|Publication number||US6681532 B1|
|Application number||US 10/160,342|
|Publication date||Jan 27, 2004|
|Filing date||May 31, 2002|
|Priority date||May 31, 2002|
|Publication number||10160342, 160342, US 6681532 B1, US 6681532B1, US-B1-6681532, US6681532 B1, US6681532B1|
|Inventors||Allen Lee Palmbos, Mark Joseph Consolla, P. Ramsey Madsen, William J. Pokletar|
|Original Assignee||Knoll, Inc.|
|Export Citation||BiBTeX, EndNote, RefMan|
|Patent Citations (21), Referenced by (13), Classifications (13), Legal Events (9)|
|External Links: USPTO, USPTO Assignment, Espacenet|
This invention relates to modular work spaces and, in particular, to devices for providing privacy to single work spaces, in a modular work space environment.
Modular work spaces, or “cubicles,” are well known in the art. In general the modular work space allows the transformation of a wide open area into an office area having multiple work spaces for multiple workers. In general, a modular work area consists of wall panels which can be connected together in various ways to form individual work spaces. Generally, the modular work space includes modules which provide typical office accessories, such as desks and cabinets and typically also includes conduits for the routing of electrical and communication wiring. Entry to and egress from individual modular work spaces generally is provided by means of a gap in the modular work space, wherein the series of modular walls does not comprise a completely enclosed space. Generally the modular work spaces do not have doors, although it is possible to utilize a traditional door in the open entry and egress area of the modular work space.
While the modular work space provides an open working atmosphere, it is often desirable to have privacy in individual areas during certain activities, such as when conducting meetings in the work spaces or while communicating on the phone, to avoid disturbing others and to provide a certain amount of privacy for the person in the work place. Therefore, it would be desirable to provide a door that provides temporary privacy within the modular work space while not destroying the open atmosphere of the overall work plan area.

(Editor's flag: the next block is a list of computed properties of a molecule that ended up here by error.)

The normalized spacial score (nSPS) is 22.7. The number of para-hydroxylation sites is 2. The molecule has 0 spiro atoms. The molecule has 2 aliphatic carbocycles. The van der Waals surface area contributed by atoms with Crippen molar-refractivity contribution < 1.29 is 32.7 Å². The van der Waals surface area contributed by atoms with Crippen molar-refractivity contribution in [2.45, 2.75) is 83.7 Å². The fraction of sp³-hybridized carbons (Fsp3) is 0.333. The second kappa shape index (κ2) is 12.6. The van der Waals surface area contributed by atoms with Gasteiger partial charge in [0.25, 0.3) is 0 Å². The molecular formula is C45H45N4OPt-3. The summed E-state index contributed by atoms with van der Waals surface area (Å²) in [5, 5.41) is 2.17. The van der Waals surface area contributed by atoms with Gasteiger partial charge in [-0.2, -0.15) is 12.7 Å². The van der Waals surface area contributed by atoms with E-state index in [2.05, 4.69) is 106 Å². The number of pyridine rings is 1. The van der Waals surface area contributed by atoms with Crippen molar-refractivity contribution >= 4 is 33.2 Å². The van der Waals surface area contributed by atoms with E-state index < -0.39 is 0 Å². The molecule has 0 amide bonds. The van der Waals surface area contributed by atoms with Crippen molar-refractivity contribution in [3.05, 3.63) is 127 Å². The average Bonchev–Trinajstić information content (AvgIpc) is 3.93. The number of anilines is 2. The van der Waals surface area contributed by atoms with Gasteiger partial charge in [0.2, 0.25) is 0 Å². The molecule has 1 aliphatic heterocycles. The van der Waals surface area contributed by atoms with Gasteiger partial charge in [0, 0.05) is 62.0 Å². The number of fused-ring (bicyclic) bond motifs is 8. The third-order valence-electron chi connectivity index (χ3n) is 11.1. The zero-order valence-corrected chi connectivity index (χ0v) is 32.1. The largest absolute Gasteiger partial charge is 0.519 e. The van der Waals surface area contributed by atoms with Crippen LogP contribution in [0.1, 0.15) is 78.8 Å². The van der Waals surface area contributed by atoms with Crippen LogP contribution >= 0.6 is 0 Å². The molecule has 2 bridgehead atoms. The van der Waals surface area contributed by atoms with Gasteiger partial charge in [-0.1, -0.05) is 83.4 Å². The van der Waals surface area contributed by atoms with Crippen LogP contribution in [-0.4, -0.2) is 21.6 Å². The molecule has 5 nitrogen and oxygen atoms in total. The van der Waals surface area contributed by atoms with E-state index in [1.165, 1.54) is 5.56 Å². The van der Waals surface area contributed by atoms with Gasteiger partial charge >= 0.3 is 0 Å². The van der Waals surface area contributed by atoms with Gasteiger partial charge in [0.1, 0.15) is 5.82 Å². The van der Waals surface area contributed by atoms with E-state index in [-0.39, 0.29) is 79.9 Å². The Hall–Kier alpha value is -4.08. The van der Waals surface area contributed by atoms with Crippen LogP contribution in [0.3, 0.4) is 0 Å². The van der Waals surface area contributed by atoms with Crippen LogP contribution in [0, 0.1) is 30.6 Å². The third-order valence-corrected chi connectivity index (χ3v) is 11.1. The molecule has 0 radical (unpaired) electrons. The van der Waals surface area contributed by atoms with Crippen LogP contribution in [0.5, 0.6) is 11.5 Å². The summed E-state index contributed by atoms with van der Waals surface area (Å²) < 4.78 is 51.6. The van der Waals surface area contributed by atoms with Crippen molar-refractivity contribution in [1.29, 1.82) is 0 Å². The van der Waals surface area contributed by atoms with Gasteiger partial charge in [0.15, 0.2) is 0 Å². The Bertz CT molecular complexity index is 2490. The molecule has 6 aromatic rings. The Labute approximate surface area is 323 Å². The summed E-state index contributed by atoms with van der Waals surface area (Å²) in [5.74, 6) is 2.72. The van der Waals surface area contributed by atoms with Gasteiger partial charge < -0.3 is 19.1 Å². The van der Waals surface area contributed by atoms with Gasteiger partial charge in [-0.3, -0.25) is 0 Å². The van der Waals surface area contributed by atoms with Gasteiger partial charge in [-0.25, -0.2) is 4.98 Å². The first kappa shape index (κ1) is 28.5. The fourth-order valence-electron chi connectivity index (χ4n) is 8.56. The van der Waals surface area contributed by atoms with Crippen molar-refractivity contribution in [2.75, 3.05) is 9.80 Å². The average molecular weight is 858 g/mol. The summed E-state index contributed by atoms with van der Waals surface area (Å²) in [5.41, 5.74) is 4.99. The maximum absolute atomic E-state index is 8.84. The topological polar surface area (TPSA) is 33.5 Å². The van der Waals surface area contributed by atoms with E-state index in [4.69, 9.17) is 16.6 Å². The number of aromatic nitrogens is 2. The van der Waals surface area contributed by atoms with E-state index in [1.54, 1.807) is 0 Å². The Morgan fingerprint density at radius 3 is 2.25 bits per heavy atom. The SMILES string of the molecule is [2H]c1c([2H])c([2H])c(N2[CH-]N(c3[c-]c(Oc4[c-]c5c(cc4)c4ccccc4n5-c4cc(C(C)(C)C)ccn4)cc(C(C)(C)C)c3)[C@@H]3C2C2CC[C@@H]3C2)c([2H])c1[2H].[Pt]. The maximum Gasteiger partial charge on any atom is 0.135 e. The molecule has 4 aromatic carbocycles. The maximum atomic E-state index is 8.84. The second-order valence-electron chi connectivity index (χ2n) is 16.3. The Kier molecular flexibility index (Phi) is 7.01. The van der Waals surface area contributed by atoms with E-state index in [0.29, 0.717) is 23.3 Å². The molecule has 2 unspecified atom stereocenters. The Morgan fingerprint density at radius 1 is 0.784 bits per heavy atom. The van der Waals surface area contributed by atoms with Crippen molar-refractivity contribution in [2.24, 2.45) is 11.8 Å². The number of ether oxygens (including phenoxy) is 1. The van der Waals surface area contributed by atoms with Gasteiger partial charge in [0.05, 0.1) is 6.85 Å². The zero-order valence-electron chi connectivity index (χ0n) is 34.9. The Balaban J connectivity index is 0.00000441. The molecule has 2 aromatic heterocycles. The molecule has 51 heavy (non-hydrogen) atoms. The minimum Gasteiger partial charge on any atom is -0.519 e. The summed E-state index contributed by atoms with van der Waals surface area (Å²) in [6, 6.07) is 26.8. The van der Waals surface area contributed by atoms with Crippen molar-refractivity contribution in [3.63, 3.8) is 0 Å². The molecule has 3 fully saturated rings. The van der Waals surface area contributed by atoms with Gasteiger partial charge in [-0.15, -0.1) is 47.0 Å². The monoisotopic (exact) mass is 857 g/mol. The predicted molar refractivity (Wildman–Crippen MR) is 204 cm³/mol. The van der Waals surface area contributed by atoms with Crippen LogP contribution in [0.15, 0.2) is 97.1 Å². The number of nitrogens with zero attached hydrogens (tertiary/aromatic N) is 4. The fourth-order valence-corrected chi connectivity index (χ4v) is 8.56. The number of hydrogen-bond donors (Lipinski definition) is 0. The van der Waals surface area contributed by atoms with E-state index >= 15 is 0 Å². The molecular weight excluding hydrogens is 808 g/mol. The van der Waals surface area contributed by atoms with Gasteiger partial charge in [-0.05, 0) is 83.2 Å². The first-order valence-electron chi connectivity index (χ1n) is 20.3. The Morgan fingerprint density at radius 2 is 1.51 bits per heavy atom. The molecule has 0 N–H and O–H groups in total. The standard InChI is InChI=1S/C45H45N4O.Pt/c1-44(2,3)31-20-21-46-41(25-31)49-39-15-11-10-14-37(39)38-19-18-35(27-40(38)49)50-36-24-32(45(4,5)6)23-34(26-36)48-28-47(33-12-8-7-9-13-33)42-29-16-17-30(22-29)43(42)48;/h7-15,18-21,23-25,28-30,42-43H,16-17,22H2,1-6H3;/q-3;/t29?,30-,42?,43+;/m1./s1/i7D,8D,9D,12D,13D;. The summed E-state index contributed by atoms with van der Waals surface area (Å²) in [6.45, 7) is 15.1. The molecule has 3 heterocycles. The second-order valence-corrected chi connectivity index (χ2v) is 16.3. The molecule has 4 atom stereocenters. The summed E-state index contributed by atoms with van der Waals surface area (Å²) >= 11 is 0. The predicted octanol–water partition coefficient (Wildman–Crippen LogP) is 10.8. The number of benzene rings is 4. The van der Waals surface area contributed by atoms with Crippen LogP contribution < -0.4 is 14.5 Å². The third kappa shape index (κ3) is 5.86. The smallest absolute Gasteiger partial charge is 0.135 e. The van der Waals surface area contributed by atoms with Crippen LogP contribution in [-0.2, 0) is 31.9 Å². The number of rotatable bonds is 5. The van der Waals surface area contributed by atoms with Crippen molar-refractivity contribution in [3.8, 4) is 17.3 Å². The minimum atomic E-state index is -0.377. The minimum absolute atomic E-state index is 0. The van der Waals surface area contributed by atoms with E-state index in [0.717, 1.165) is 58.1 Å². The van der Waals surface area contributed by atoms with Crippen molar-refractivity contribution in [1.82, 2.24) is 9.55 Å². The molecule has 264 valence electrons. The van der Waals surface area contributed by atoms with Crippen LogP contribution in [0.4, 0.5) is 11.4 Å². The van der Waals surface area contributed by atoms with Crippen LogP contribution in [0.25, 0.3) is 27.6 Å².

The present invention provides a door for a modular work space unit and, in particular, a bi-fold door that can be shared between two adjacent modular work spaces. The door comprises a main panel having casters on the bottom thereof to facilitate its movement across a hard or carpeted floor, and a second panel hingedly attached to the main panel that provides an attachment to the existing modular work space area. The door of the present invention is designed to be adaptable to existing modular work areas that have a wall having a flat end section adjacent to the entry and egress area of the individual work space, or between two adjacent work space areas. Alternatively, the door of the present invention could also be used on any flat surface, such as a wall. The door has an attachment point which can be attached to any flat surface via any number of ordinary connection means, such as with screws.
The door, when attached to the flat end of a modular wall separating two adjacent work areas, is designed to swing either to the left or to the right to enclose the entry and egress area of either of the two adjacent work areas. When not in use, the door is designed to fold up somewhat perpendicular to the wall between the two adjacent work stations.
FIG. 1 shows a plan view of the door showing the component parts thereof.
FIG. 2 shows an exploded view of the door of FIG. 1.
FIG. 3a shows a view of the door attached to the modular wall portion of the modular work space.
FIG. 3b is a reverse angle view of the door attached to the modular wall of FIG. 3a.
FIG. 4a is a view of the door in the folded up position against the modular wall.